The Holy Spirit is the true fulfilment of the living waters. He desires us to drink of him and as we do the life we receive from him will flow to others. He longs for this river to flow from within us because we are the temple of the Holy Spirit (1 Cor. 3:16). These waters only flow from the altar, they have their source in the cross’s work in our life. As we come to Jesus and drink the living waters he freely gives, we ourselves become a source of living waters, just like he was and still is.
This water satisfies the depths of a person. Every other “water” is shallow, bitter or even poisonous. It refreshes partially but does not reach the depths of a person’s spirit. We may still be weary even after drinking from an ice-cold spring on a hot day, or after drinking in the latest entertainment after a gruelling week. But Jesus’ waters refresh and renew the most inward part of us, they cause us to long and thirst for more. After our first drink of this water it now becomes our daily and continual source of life.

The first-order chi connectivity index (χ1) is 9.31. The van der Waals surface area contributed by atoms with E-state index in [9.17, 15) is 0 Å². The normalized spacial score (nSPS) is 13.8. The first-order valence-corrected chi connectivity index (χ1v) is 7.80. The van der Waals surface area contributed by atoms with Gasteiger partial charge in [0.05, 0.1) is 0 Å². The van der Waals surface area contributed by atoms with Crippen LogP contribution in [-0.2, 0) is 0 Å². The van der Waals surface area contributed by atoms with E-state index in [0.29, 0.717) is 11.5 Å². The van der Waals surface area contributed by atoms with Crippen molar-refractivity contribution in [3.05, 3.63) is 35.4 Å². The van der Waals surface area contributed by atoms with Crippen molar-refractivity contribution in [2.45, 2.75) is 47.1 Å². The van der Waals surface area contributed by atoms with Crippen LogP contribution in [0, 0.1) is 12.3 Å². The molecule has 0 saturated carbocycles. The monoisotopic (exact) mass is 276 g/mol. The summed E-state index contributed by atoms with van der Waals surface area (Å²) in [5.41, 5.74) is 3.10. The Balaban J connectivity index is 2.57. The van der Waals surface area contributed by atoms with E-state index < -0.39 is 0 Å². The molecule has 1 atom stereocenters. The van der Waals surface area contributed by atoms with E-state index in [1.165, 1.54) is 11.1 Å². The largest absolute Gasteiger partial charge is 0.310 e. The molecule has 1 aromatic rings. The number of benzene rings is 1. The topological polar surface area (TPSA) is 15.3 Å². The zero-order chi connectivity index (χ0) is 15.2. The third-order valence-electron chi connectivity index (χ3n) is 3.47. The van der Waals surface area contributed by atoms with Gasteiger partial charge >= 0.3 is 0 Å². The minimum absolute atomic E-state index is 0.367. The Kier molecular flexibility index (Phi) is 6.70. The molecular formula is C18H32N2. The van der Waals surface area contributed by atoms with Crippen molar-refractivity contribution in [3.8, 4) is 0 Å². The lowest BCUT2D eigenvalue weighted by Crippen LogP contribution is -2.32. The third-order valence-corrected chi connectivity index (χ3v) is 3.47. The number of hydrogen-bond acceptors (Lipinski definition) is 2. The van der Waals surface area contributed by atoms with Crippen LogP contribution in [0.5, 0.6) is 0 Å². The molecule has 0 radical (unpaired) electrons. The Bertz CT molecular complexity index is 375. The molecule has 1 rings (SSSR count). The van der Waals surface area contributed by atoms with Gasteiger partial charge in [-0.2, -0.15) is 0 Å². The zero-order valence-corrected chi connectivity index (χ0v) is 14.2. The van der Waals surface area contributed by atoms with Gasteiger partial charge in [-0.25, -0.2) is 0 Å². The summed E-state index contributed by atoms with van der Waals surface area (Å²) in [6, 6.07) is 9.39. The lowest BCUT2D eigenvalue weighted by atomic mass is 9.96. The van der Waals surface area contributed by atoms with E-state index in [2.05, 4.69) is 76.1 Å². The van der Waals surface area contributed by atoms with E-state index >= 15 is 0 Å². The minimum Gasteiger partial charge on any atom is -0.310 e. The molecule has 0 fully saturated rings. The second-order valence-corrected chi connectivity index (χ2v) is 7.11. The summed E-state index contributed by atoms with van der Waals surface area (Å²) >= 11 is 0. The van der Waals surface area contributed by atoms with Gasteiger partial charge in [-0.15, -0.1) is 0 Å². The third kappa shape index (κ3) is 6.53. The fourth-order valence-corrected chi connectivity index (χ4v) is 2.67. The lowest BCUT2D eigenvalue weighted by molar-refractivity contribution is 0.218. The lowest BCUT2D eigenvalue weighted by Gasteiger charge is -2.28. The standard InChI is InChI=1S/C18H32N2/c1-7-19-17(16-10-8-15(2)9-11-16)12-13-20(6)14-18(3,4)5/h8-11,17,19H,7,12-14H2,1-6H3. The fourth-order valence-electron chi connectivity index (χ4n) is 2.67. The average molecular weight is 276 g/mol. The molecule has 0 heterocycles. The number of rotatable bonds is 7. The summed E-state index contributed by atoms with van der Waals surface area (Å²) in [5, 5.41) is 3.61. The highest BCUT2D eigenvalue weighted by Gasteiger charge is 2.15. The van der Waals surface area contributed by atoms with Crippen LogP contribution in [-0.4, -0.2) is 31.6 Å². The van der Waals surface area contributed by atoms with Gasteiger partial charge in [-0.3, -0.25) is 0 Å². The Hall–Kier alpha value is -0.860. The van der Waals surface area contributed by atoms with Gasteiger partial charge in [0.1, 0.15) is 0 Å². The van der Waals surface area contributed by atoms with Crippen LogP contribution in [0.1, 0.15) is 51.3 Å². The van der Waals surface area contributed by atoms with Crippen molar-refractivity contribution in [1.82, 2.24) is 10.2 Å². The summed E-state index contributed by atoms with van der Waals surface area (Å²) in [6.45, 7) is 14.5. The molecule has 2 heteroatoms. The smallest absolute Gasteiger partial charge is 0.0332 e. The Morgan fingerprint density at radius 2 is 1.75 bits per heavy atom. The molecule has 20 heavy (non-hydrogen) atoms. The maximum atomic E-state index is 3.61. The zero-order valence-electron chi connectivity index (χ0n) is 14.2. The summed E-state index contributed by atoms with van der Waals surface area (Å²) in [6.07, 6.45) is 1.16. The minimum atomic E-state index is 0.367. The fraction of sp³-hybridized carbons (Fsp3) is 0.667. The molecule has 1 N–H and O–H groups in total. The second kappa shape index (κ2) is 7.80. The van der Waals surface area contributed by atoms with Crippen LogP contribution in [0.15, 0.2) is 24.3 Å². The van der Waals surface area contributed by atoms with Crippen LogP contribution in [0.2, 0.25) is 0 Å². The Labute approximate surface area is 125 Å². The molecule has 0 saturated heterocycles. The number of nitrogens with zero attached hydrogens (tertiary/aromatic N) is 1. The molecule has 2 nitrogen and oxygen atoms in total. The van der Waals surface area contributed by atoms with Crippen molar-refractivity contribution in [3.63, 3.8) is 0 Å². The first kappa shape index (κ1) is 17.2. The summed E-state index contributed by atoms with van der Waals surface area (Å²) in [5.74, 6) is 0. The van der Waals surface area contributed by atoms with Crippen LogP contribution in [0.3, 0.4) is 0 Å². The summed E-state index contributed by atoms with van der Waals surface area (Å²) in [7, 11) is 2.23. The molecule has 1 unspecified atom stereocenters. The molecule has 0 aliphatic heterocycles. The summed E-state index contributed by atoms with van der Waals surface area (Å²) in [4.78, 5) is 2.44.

The word translated “within” in the NIV and TNIV is more revealing in the Greek. Koilia literally means a person’s belly, the seat of his desires. Or it may be defined as a womb, the source of life. God’s living waters reaches to a person’s deepest desires and needs. It quenches every desire that will lead to death and meets our every need. This living water meets our thirst for fellowship, acceptance, love, significance and purpose. It satisfies the need for peace and joy. It even opens the eyes and causes us to see, just like the waters of the pool of Siloam opened up the eyes of the man born blind. Jesus was so full of life that even his saliva brought healing to the dumb, deaf and blind (Mark 7:33, 8:23; John 9:6).
Remarkably, Jesus spoke the words of John 7:37-38 on the last and greatest day of the Feast of Tabernacles. In this festival the Jews would read from Ezekiel 47 and Zechariah 14 and both passages speak of God’s living waters. The Jews would also take a pitcher of water from the pool of Siloam and pour it out in the temple by the altar. It was meant to be a symbolic picture of the living waters given in the wilderness when they lived in tabernacles (tents).
Right now, spend some quiet moments drinking in the freshness of the Spirit’s living waters. Jesus’ waters will truly satisfy your soul.